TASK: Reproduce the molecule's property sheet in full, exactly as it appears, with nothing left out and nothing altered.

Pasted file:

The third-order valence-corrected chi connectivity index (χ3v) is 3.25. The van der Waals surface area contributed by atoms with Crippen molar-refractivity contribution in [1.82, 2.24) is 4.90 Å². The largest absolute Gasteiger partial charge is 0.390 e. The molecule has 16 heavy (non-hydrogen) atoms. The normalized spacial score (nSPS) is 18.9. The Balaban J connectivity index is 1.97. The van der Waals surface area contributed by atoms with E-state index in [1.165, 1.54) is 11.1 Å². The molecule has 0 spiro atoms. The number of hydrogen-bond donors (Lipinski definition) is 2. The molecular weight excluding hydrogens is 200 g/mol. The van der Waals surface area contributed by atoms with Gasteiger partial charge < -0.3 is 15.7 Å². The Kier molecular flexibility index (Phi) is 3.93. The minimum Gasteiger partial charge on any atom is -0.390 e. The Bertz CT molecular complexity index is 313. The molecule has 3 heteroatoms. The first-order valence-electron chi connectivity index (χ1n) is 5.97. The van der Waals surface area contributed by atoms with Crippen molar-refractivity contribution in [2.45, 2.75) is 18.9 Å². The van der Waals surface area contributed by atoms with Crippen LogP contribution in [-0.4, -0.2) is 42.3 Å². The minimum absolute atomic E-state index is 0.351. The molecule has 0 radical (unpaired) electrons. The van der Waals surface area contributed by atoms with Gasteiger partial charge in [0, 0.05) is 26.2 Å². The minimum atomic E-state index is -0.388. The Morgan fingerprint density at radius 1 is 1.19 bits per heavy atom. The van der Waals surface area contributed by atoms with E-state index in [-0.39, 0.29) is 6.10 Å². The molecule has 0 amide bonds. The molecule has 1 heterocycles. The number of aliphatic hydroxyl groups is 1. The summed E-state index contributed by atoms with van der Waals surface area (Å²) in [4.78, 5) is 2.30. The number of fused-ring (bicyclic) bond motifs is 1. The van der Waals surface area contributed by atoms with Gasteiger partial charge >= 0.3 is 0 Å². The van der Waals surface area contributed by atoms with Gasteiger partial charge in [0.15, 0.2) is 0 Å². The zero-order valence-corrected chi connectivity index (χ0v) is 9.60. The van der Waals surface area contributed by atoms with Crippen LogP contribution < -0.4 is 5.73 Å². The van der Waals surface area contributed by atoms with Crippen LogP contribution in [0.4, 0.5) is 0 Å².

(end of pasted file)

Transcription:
The third-order valence-corrected chi connectivity index (χ3v) is 3.25. The van der Waals surface area contributed by atoms with Crippen molar-refractivity contribution in [1.82, 2.24) is 4.90 Å². The largest absolute Gasteiger partial charge is 0.390 e. The molecule has 16 heavy (non-hydrogen) atoms. The normalized spacial score (nSPS) is 18.9. The Balaban J connectivity index is 1.97. The van der Waals surface area contributed by atoms with E-state index in [1.165, 1.54) is 11.1 Å². The molecule has 0 spiro atoms. The number of hydrogen-bond donors (Lipinski definition) is 2. The molecular weight excluding hydrogens is 200 g/mol. The van der Waals surface area contributed by atoms with Gasteiger partial charge < -0.3 is 15.7 Å². The Kier molecular flexibility index (Phi) is 3.93. The minimum Gasteiger partial charge on any atom is -0.390 e. The Bertz CT molecular complexity index is 313. The molecule has 3 heteroatoms. The first-order valence-electron chi connectivity index (χ1n) is 5.97. The van der Waals surface area contributed by atoms with Crippen molar-refractivity contribution in [2.45, 2.75) is 18.9 Å². The van der Waals surface area contributed by atoms with Crippen LogP contribution in [-0.4, -0.2) is 42.3 Å². The minimum absolute atomic E-state index is 0.351. The molecule has 0 radical (unpaired) electrons. The van der Waals surface area contributed by atoms with Gasteiger partial charge in [0, 0.05) is 26.2 Å². The minimum atomic E-state index is -0.388. The Morgan fingerprint density at radius 1 is 1.19 bits per heavy atom. The van der Waals surface area contributed by atoms with E-state index in [-0.39, 0.29) is 6.10 Å². The molecule has 0 amide bonds. The molecule has 1 heterocycles. The number of aliphatic hydroxyl groups is 1. The summed E-state index contributed by atoms with van der Waals surface area (Å²) in [4.78, 5) is 2.30. The number of fused-ring (bicyclic) bond motifs is 1. The van der Waals surface area contributed by atoms with Gasteiger partial charge >= 0.3 is 0 Å². The van der Waals surface area contributed by atoms with Gasteiger partial charge in [0.15, 0.2) is 0 Å². The zero-order valence-corrected chi connectivity index (χ0v) is 9.60. The van der Waals surface area contributed by atoms with Crippen LogP contribution < -0.4 is 5.73 Å². The van der Waals surface area contributed by atoms with Crippen LogP contribution in [0.4, 0.5) is 0 Å².